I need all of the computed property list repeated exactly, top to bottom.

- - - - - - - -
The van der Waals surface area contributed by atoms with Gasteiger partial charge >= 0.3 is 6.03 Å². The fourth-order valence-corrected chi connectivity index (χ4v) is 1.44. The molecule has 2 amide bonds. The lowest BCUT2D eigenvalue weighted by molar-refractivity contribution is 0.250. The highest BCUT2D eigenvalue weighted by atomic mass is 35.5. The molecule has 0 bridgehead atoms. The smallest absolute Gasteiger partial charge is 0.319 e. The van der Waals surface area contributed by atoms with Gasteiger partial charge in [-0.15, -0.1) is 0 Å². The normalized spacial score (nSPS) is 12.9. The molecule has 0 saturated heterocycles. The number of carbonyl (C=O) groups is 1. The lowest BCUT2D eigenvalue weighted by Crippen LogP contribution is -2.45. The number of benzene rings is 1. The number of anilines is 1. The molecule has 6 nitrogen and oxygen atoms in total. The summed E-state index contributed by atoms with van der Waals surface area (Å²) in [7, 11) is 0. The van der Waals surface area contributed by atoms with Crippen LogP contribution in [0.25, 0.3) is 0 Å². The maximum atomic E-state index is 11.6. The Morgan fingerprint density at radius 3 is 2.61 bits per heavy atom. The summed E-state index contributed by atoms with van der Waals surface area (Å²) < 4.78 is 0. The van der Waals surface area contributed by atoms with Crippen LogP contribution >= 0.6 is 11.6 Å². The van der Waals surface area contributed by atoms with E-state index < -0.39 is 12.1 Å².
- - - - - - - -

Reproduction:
The van der Waals surface area contributed by atoms with Gasteiger partial charge >= 0.3 is 6.03 Å². The fourth-order valence-corrected chi connectivity index (χ4v) is 1.44. The molecule has 2 amide bonds. The lowest BCUT2D eigenvalue weighted by molar-refractivity contribution is 0.250. The highest BCUT2D eigenvalue weighted by atomic mass is 35.5. The molecule has 0 bridgehead atoms. The smallest absolute Gasteiger partial charge is 0.319 e. The van der Waals surface area contributed by atoms with Gasteiger partial charge in [-0.15, -0.1) is 0 Å². The normalized spacial score (nSPS) is 12.9. The molecule has 0 saturated heterocycles. The number of carbonyl (C=O) groups is 1. The lowest BCUT2D eigenvalue weighted by Crippen LogP contribution is -2.45. The number of benzene rings is 1. The number of anilines is 1. The molecule has 6 nitrogen and oxygen atoms in total. The summed E-state index contributed by atoms with van der Waals surface area (Å²) in [7, 11) is 0. The van der Waals surface area contributed by atoms with Crippen LogP contribution in [0.25, 0.3) is 0 Å². The maximum atomic E-state index is 11.6. The Morgan fingerprint density at radius 3 is 2.61 bits per heavy atom. The summed E-state index contributed by atoms with van der Waals surface area (Å²) < 4.78 is 0. The van der Waals surface area contributed by atoms with Crippen LogP contribution >= 0.6 is 11.6 Å². The van der Waals surface area contributed by atoms with E-state index < -0.39 is 12.1 Å².